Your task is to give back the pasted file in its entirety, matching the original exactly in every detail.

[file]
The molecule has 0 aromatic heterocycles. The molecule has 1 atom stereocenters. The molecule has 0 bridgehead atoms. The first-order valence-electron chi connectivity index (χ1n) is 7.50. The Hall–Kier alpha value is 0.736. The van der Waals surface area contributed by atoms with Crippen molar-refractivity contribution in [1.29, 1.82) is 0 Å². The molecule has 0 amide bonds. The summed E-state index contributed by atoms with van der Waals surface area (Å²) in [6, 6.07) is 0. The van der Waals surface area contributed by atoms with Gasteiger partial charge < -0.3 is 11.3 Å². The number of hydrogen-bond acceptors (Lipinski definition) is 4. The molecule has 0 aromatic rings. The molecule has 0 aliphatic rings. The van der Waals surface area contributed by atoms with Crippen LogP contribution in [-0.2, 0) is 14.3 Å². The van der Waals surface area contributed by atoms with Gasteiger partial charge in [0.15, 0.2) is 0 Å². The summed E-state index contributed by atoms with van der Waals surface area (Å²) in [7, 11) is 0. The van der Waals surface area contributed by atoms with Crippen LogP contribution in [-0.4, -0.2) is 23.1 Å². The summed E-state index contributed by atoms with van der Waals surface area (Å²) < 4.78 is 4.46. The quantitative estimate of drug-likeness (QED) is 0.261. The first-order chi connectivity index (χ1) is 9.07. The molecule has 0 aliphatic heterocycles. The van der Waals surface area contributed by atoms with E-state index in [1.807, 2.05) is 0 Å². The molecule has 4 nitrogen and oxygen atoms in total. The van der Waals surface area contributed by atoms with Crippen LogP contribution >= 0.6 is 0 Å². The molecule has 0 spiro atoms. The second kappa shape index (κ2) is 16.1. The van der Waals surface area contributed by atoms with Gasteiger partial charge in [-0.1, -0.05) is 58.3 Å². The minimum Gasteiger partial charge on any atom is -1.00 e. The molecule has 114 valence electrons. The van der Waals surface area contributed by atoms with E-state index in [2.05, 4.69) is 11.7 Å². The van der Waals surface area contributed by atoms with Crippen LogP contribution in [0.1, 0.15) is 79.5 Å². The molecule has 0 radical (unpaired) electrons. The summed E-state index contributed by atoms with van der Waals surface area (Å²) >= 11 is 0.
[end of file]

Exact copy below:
The molecule has 0 aromatic heterocycles. The molecule has 1 atom stereocenters. The molecule has 0 bridgehead atoms. The first-order valence-electron chi connectivity index (χ1n) is 7.50. The Hall–Kier alpha value is 0.736. The van der Waals surface area contributed by atoms with Crippen molar-refractivity contribution in [1.29, 1.82) is 0 Å². The molecule has 0 amide bonds. The summed E-state index contributed by atoms with van der Waals surface area (Å²) in [6, 6.07) is 0. The van der Waals surface area contributed by atoms with Gasteiger partial charge < -0.3 is 11.3 Å². The number of hydrogen-bond acceptors (Lipinski definition) is 4. The molecule has 0 aromatic rings. The molecule has 0 aliphatic rings. The van der Waals surface area contributed by atoms with Crippen LogP contribution in [-0.2, 0) is 14.3 Å². The van der Waals surface area contributed by atoms with Gasteiger partial charge in [0.15, 0.2) is 0 Å². The summed E-state index contributed by atoms with van der Waals surface area (Å²) in [7, 11) is 0. The van der Waals surface area contributed by atoms with Crippen LogP contribution in [-0.4, -0.2) is 23.1 Å². The summed E-state index contributed by atoms with van der Waals surface area (Å²) < 4.78 is 4.46. The quantitative estimate of drug-likeness (QED) is 0.261. The first-order chi connectivity index (χ1) is 9.07. The molecule has 0 aliphatic heterocycles. The van der Waals surface area contributed by atoms with E-state index in [1.807, 2.05) is 0 Å². The molecule has 4 nitrogen and oxygen atoms in total. The van der Waals surface area contributed by atoms with Crippen LogP contribution >= 0.6 is 0 Å². The molecule has 0 spiro atoms. The second kappa shape index (κ2) is 16.1. The van der Waals surface area contributed by atoms with Gasteiger partial charge in [-0.1, -0.05) is 58.3 Å². The minimum Gasteiger partial charge on any atom is -1.00 e. The molecule has 114 valence electrons. The van der Waals surface area contributed by atoms with E-state index in [2.05, 4.69) is 11.7 Å². The van der Waals surface area contributed by atoms with Crippen LogP contribution in [0.1, 0.15) is 79.5 Å². The molecule has 0 radical (unpaired) electrons. The summed E-state index contributed by atoms with van der Waals surface area (Å²) >= 11 is 0.